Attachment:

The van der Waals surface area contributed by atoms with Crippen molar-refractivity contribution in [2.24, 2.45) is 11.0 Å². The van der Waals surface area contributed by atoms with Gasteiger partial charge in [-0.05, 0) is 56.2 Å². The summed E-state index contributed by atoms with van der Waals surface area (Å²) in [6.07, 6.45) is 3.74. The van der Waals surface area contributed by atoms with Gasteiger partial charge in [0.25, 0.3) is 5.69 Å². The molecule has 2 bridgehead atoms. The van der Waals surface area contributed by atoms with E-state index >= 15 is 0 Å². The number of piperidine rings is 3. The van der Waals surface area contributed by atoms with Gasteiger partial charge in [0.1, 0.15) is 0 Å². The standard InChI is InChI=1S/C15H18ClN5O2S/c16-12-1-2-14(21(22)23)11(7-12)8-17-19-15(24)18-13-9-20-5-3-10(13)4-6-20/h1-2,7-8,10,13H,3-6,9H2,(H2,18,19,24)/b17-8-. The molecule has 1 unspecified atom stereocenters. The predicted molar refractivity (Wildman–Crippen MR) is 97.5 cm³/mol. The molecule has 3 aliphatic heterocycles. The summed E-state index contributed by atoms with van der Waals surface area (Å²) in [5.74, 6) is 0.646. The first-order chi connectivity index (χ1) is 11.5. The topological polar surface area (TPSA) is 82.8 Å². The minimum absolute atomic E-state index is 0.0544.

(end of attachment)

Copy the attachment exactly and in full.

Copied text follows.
The van der Waals surface area contributed by atoms with Crippen molar-refractivity contribution in [2.24, 2.45) is 11.0 Å². The van der Waals surface area contributed by atoms with Gasteiger partial charge in [-0.05, 0) is 56.2 Å². The summed E-state index contributed by atoms with van der Waals surface area (Å²) in [6.07, 6.45) is 3.74. The van der Waals surface area contributed by atoms with Gasteiger partial charge in [0.25, 0.3) is 5.69 Å². The molecule has 2 bridgehead atoms. The van der Waals surface area contributed by atoms with E-state index >= 15 is 0 Å². The number of piperidine rings is 3. The van der Waals surface area contributed by atoms with Gasteiger partial charge in [0.1, 0.15) is 0 Å². The standard InChI is InChI=1S/C15H18ClN5O2S/c16-12-1-2-14(21(22)23)11(7-12)8-17-19-15(24)18-13-9-20-5-3-10(13)4-6-20/h1-2,7-8,10,13H,3-6,9H2,(H2,18,19,24)/b17-8-. The molecule has 1 unspecified atom stereocenters. The predicted molar refractivity (Wildman–Crippen MR) is 97.5 cm³/mol. The molecule has 3 aliphatic heterocycles. The summed E-state index contributed by atoms with van der Waals surface area (Å²) in [5.74, 6) is 0.646. The first-order chi connectivity index (χ1) is 11.5. The topological polar surface area (TPSA) is 82.8 Å². The minimum absolute atomic E-state index is 0.0544.